PSN-L Email List Message

Subject: Re: WinQuake question for Larry
From: Brett Nordgren brett3nt@.............
Date: Sat, 28 Mar 2009 15:53:00 -0400


I am definitely not the one to be giving the real answers to this.  I'm 
just (re)learning this stuff, myself.  It is my impression that the FFT, 
properly calibrated, is itself a spectral density curve, in my case based 
on ground velocity.  Much more commonly seen is a plot of power density, 
indicating how much noise power is at each frequency (in each frequency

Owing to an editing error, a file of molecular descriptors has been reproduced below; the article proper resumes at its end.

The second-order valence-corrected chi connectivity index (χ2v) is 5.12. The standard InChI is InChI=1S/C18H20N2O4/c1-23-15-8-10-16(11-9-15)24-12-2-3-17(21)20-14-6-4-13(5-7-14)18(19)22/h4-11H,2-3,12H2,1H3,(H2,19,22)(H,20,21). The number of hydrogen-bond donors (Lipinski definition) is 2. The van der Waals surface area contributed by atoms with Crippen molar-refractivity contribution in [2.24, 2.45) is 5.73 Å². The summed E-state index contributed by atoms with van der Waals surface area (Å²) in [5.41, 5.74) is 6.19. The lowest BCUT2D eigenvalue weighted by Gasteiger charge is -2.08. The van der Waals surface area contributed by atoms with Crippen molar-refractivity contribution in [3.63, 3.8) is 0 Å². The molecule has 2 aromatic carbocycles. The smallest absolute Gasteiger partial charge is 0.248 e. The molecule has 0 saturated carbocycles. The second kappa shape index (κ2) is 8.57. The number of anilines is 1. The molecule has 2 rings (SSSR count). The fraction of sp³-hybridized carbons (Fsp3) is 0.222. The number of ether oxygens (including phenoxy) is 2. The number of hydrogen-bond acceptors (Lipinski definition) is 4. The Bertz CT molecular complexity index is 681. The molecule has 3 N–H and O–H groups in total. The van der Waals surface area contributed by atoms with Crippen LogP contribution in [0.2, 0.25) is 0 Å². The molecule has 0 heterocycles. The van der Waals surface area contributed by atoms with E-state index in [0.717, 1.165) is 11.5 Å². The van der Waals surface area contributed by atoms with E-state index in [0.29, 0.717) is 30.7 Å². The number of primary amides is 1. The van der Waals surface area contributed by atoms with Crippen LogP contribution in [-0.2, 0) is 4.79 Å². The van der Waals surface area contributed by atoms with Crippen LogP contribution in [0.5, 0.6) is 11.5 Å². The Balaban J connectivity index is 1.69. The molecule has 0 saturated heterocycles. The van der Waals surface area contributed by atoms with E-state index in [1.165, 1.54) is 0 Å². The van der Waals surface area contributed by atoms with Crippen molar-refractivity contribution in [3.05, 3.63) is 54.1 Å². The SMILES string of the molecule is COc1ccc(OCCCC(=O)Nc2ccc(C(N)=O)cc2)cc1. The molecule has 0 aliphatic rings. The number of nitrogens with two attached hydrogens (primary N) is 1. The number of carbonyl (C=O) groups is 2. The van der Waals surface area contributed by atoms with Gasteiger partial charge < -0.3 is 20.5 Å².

band).  Such plots are based on the squares of the velocity numbers.

Peters  suggests 
that the Cumulative Spectral Power curve, which is pretty much like the 
integral you mention, has some advantages over the un-integrated curve, 
though the latter is what is now in general use for defining instrument and 
site noise.  You can find the power spectral density curves for most 
instruments/sites in the various research networks.

The above is about 20% more than I know about the subject, which covers a 
lot of math--mostly probablility theory and lots of calculus.  I suspect 
not for the faint of heart.


At 09:20 AM 3/28/2009 -0700, you wrote:
>Hello You Math experts;
>By Spectral Density are you by chance
>figuring the area under the curve ?
>Which I believe to be a calculus thingy ?


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